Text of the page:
The Case of the Disappeared Memo

In 2005, Philip Zelikow, a policy adviser to Condoleezza Rice, wrote a memo disagreeing with the conclusions reached by the Office of Legal Counsel as to the legality of the Bush administration’s interrogation program. Of course, the White House had every right to disagree with Zelikow’s disagreement, and ignore it. But that was not the way the Bush White House operated. It wasn’t enough just to ignore dissenting views. Those views had to be eliminated from public awareness, which meant that all evidence that they had ever existed needed to be destroyed:

Cheney’s office was reportedly the hub of the Bush administration’s torture program. And Neil Kinkopf, a law professor at Georgia State University, who served in the Clinton administration’s Office of Legal Counsel, notes, “People in the White House—Dick Cheney for example; David Addington, his legal adviser—didn’t want the existence of dissent to be known. It’s not hard to imagine David Addington playing very hardball internal politics and not only wanting to prevail over the view of Zelikow but to annihilate it. It would be perfectly consistent with how he operated.”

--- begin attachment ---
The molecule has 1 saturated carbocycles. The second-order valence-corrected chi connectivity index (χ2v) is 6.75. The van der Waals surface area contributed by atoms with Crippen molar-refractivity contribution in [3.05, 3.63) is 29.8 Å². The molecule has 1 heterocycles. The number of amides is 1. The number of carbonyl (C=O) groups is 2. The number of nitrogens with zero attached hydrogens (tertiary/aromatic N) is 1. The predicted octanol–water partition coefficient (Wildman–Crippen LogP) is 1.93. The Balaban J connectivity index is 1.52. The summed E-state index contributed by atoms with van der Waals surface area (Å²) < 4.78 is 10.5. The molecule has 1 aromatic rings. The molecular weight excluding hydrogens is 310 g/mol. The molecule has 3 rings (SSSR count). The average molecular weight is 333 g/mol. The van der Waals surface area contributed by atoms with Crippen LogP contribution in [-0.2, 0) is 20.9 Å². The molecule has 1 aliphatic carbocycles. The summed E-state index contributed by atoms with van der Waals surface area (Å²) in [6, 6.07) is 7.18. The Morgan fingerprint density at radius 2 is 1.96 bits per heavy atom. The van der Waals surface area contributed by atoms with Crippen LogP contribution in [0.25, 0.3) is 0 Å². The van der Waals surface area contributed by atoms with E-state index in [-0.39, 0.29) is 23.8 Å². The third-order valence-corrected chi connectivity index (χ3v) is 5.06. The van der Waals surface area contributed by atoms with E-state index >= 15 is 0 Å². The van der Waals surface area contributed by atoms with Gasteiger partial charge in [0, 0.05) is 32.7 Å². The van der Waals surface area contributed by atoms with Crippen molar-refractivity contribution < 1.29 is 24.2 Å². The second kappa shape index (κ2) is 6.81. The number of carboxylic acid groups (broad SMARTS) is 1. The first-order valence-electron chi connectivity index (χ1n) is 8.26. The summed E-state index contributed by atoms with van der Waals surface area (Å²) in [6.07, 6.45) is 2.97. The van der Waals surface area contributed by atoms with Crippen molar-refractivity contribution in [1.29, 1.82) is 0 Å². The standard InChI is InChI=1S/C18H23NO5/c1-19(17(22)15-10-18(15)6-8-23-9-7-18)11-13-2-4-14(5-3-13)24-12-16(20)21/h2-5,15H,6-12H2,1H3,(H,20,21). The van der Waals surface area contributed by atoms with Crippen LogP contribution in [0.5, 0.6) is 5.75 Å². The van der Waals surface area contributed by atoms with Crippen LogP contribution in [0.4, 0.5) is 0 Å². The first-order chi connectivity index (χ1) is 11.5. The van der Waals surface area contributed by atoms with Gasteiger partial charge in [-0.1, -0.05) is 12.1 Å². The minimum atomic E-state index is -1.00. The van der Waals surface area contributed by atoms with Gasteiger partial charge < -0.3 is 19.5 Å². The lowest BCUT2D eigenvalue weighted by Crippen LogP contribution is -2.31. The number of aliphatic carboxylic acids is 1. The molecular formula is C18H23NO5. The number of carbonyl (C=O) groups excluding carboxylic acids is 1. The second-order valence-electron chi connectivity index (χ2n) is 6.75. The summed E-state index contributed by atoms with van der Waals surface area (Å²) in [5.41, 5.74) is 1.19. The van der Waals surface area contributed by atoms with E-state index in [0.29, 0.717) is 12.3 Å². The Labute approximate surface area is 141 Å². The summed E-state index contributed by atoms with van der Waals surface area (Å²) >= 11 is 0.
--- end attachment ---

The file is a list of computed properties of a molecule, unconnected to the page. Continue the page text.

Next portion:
Zelikow, who ran the 9/11 Commission before joining the State Department, wrote in his original blog post that he believed the administration had failed to erase the evidence of his dissent: “I expect that one or two [copies of the memo] are still at least in the State Department’s archives.” And four top congressional Democrats on Monday wrote Secretary of State Hillary Clinton [PDF] and Adrienne Thomas, the acting national archivist [PDF], requesting surviving copies of the Zelikow memo.

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